It was later suggested by Chancellor Edward Hyde that Brouncker, “a disreputable friend (and alleged pimp) of James’s” had promised Anne Hyde, Duchess of York, that he would bring James home safely -- or that he acted unilaterally to preserve the life of the heir to the throne (and, by implication, his own, as satirists pointed out)[i].
[i] J R Jones, The Anglo-Dutch Wars of the 17th Century, 158.

The matter was investigated by Parliament in Oct. 1667 and April 1668. When suspicion pointed at him, Henry Brouncker fled abroad[ii].
[ii] J D Davies, Gentlemen and Tarpaulins: The Officers and Men of the Restoration Navy, 150, 156.

Brouncker's defense, written from Paris in June 1668, made no mention of Anne Hyde, but accused Capt. Harman, master Cox and witnesses of perjury. Brouncker implied he was passing on James' order not to engage during the night, which was misinterpreted by Harman and Cox as an order to shorten sail. Brouncker also claimed Cox did not put on sail again because the night was so dark it was impossible to distinguish enemy from friendly lights[iii].
[iii] British Library, Additional MS 75,413, piece 9

Regardless of Brouncker’s actions, some English ships could not have made a hot pursuit that night. Sandwich’s Royal Prince had to replace her main topsail, which had been ‘shot to pieces’, while the Bonadventure had to mend her rigging, ‘having every running rope in the ship shot, and most of our main yard and bowsprit and spritsail yard’[iv].
[iv] Sandwich Journal, Navy Record Society, 228; Lincolnshire Archives Office, MS Jarvis 9/1/A/1, log of Christopher Gunman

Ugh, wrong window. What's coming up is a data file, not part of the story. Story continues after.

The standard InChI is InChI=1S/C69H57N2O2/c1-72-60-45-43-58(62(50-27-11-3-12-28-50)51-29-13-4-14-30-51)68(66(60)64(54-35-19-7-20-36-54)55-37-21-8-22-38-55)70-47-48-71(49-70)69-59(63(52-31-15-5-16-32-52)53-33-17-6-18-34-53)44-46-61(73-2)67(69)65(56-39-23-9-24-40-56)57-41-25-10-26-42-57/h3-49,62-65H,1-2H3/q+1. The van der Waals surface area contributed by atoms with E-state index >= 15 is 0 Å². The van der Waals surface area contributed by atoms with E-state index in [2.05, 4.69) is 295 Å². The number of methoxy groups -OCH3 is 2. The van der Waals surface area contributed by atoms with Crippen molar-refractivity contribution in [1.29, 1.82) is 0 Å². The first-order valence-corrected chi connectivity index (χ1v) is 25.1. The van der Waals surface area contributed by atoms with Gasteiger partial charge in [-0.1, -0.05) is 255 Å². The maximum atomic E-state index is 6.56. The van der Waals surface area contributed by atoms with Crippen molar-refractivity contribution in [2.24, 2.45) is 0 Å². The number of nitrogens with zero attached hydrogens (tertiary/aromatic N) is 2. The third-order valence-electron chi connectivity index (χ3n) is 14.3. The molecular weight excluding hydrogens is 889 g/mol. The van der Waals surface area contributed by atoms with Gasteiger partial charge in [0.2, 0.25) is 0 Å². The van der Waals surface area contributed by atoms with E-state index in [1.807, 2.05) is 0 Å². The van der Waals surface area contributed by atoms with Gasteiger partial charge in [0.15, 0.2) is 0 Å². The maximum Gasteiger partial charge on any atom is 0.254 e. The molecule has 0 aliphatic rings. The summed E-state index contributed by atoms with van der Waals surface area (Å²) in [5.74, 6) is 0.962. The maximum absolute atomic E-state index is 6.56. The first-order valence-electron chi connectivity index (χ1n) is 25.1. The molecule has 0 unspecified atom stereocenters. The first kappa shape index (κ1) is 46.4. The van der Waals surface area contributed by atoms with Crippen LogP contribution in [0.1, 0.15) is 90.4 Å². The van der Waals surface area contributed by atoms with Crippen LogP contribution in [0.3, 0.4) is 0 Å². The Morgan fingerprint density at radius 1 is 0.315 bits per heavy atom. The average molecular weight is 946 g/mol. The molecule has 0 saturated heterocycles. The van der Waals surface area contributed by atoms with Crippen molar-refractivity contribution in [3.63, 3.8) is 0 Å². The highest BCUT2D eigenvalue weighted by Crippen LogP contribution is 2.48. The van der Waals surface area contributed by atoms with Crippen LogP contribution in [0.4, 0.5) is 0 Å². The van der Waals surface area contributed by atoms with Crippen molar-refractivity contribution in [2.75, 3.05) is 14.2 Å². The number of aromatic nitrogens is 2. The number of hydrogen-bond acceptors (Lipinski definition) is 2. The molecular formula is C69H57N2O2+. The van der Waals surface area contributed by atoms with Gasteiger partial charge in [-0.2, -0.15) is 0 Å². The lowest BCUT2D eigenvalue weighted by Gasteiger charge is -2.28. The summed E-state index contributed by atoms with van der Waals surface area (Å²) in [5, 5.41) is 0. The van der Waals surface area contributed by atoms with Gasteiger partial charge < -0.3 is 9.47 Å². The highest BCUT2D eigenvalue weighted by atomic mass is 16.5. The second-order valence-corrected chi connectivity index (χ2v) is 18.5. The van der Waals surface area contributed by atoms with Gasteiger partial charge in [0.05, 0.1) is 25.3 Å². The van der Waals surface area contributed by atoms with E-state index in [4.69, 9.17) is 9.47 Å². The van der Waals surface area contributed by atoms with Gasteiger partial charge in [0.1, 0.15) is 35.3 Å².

This was not enough to prevent a general chase being ordered. Failure to do so can be attributed to the flagship's confused chain of command, and to Henry Brouncker; why he gave that message to Harman is irrelevant.

However, Brouncker’s suggestion that York (who must have been exhausted and in shock after his narrow escape) gave ambiguous orders -- and then expected subordinates to second-guess his meaning -- is in keeping with his personality and subsequent track record as an admiral [v] and as king.
[v] Journals and Narratives of the Third Dutch War, Navy Records Society, 175

The fleet returned to a ‘running posture’ at about 4 a.m. on 4 June -- too late to prevent the northern remnant of the Dutch fleet getting through the Texel sea-gate[vi].
[vi] National Maritime Museum, WYN/13/6

San Diego Sarah  •  Link

Henry Brouncker was in the Colchester garrison in 1648, but next appears in 1656 when he joined the exiled court as a pimp for the Duke of York.

Sir Edward Nicholas inquired about his religion, and was told: ‘As for Mr. Brouncker, he certainly is no Roman Catholic; ... however, as a courtier, he may possibly sometimes go to Mass’. The writer, a respected Catholic, did not say why this was required at an Anglican Court.